Regionalism

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Regionalism

In political science, the ideology that seeks to decentralize government, or at least promote the interests of a given set of groups. Regionalism may advance geographic areas and/or ethnic groups. Despite growing international trade, regionalism is fairly popular in many countries. See also: Federalism.
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The interns are grappling with the extent to which they have been participants in regionalistic behaviors and in the reinforcement and perpetuation of stereotypes on the basis of region and dialect.
The Government is trying to be federalistic, nationalistic and regionalistic. One might assume it is also being unrealistic.
town At work, I think most Filipinos have a tendency to be very regionalistic. I think that most Filipinos would tend to clump together like with co- town mates or barrio mates or orovince mates.
"Regional cooperation is another way to build competitive advantage, but to succeed, it needs a strong regionalistic platform," said B.
In the meantime, the central struggle in the Dominican Republic was the quest for the formation of a national state in opposition to the stubborn legacies of regionalistic caudilloism and foreign intervention, its corresponding models being: the authoritarian caudillo and controlled, caudillo-led mobilization.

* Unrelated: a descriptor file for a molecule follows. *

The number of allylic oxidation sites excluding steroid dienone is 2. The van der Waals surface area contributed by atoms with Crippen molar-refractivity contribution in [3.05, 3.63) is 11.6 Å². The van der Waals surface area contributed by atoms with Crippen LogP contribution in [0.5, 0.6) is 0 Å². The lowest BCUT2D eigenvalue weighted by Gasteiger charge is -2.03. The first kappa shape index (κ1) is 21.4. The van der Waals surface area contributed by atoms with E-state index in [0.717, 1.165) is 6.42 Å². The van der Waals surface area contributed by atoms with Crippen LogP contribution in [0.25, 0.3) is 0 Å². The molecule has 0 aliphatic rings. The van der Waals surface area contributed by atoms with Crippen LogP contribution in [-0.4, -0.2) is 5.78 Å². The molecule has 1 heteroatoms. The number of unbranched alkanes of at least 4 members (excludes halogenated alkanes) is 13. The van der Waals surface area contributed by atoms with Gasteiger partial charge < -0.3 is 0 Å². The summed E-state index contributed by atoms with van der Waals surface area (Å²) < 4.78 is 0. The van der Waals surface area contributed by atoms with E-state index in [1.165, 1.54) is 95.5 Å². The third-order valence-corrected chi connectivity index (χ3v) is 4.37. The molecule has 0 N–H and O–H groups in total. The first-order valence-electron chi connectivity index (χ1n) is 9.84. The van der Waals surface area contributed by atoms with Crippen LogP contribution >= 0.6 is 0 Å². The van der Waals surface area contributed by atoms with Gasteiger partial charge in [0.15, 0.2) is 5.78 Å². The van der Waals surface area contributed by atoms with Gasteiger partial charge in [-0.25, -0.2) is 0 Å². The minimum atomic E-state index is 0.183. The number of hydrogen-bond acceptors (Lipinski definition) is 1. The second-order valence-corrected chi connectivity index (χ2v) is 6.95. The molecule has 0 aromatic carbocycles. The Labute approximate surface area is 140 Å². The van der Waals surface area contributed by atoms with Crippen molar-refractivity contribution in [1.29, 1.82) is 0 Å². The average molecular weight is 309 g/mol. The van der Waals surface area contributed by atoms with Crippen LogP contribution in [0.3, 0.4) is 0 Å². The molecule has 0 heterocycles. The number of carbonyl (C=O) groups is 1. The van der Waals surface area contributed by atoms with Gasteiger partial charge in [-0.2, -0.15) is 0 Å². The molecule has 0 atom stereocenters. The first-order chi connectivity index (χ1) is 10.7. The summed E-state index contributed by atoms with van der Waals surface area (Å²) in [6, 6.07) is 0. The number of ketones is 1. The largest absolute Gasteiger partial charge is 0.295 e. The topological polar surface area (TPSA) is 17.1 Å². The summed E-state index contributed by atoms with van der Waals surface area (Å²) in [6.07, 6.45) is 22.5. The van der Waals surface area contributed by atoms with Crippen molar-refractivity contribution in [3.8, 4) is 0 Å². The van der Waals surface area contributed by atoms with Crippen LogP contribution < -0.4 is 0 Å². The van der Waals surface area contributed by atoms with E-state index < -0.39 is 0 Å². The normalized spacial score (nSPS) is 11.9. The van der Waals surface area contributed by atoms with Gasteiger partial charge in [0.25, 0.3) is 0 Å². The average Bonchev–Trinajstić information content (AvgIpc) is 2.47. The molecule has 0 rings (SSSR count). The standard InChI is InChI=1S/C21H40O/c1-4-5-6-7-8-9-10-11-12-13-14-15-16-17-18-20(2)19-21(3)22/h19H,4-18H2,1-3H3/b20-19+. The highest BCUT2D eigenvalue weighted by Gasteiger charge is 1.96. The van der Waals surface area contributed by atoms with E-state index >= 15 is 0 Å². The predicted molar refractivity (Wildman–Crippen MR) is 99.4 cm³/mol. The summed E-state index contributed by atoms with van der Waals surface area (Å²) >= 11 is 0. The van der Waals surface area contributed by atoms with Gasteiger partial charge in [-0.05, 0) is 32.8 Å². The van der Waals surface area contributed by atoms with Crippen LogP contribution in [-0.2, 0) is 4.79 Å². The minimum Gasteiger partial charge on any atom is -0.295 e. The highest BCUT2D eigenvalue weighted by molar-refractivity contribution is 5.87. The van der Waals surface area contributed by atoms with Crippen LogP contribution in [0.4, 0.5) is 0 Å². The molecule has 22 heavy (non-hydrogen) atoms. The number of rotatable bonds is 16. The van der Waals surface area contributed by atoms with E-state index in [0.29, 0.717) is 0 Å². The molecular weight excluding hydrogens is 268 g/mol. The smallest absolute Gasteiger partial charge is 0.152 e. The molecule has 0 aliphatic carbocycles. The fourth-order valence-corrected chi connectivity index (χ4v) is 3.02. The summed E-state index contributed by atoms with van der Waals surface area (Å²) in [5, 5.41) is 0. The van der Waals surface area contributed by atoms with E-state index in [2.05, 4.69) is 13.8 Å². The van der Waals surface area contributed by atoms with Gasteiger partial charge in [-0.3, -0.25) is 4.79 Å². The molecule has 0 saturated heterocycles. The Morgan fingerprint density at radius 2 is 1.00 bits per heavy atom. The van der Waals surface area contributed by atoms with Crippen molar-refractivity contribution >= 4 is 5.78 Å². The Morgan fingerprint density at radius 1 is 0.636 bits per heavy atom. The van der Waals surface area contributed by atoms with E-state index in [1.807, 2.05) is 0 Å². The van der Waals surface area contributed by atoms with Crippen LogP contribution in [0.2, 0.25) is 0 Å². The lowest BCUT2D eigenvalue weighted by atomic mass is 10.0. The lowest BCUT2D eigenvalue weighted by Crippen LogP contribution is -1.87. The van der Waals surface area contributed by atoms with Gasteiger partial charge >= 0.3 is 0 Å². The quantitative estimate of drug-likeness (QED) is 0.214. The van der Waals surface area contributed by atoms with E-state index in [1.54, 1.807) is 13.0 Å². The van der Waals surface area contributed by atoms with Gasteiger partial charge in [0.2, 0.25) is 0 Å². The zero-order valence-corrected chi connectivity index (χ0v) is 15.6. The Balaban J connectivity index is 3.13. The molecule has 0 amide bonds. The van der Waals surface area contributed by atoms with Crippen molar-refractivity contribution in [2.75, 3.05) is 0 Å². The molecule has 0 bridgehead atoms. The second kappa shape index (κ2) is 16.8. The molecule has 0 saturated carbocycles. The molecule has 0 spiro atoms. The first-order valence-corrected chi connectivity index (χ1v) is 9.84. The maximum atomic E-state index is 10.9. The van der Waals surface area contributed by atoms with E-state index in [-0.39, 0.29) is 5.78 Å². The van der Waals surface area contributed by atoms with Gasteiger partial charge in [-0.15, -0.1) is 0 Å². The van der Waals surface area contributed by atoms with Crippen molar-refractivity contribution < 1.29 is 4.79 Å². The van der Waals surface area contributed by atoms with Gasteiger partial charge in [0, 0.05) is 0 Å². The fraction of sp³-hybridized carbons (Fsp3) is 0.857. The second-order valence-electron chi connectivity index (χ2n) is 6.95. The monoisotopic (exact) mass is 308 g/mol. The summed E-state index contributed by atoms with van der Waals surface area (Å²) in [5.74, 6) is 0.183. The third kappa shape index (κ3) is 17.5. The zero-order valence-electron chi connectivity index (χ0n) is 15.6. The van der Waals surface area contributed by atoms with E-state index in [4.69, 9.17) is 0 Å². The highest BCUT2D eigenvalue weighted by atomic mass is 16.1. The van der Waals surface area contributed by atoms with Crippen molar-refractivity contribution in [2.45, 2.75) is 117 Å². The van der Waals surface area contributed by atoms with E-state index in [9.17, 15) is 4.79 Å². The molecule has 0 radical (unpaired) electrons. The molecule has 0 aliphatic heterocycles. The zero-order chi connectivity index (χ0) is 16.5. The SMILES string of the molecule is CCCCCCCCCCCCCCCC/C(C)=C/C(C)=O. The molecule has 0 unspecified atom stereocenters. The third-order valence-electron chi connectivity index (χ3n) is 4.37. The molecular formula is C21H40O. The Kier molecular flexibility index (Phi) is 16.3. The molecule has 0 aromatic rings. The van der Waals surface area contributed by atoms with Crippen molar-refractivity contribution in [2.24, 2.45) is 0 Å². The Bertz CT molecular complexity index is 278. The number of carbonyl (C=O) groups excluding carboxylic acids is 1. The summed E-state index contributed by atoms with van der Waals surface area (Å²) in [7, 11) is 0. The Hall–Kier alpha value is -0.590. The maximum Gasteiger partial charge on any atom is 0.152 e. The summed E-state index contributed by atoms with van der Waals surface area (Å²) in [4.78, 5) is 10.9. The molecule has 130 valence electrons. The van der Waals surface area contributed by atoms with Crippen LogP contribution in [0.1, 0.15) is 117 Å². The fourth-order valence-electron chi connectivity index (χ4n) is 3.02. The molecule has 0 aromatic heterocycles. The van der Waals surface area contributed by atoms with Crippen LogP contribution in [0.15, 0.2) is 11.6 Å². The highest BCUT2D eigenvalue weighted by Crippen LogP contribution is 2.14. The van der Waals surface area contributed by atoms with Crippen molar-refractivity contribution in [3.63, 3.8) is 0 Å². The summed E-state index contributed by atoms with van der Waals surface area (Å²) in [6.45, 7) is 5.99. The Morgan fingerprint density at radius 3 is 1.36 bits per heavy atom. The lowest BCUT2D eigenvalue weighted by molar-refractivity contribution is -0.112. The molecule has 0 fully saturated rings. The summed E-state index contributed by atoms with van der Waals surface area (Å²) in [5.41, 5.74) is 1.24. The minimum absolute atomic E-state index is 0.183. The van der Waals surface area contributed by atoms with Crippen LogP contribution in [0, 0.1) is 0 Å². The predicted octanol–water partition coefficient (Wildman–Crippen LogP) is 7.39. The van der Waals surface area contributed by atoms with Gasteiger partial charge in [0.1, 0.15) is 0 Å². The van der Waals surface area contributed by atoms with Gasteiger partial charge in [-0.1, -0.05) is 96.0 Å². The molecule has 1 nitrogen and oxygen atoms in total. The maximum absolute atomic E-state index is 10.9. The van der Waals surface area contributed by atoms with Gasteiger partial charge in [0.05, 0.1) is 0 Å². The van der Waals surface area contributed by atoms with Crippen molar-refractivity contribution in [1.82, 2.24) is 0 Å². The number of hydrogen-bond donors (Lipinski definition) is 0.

Our nation is much less standardized than its critics like to believe; they generally overlook the importance of our regionalistic forces, not all of which are losing their power.
The only hope is with the devolution of power to the provinces where the elite recognise ethnic and regionalistic forces as part of a radical reinterpretation of the meaning of Pakistan.
I had also been keeping an interested eye on the run-up to the elections of the Italians: the forecasts for an increase in power of the far right and the regionalistic movements were already attracting widespread media attention worldwide.
Waterman describes Glaspell's return to fiction after her Greenwich Village period as a return to the "regionalistic" style that, in his view, so marred her early writing: "In her work we find all the defects of regional writing: conservatism, unabashed sentiment, an overwhelmingly middle-class point of view, and reverence for tradition for its own sake" (118).
Regionalistic sentiments are stifled by the electoral law that, unlike Spain, specifically bans regionalist parties with the exception of the Azores and Madeira.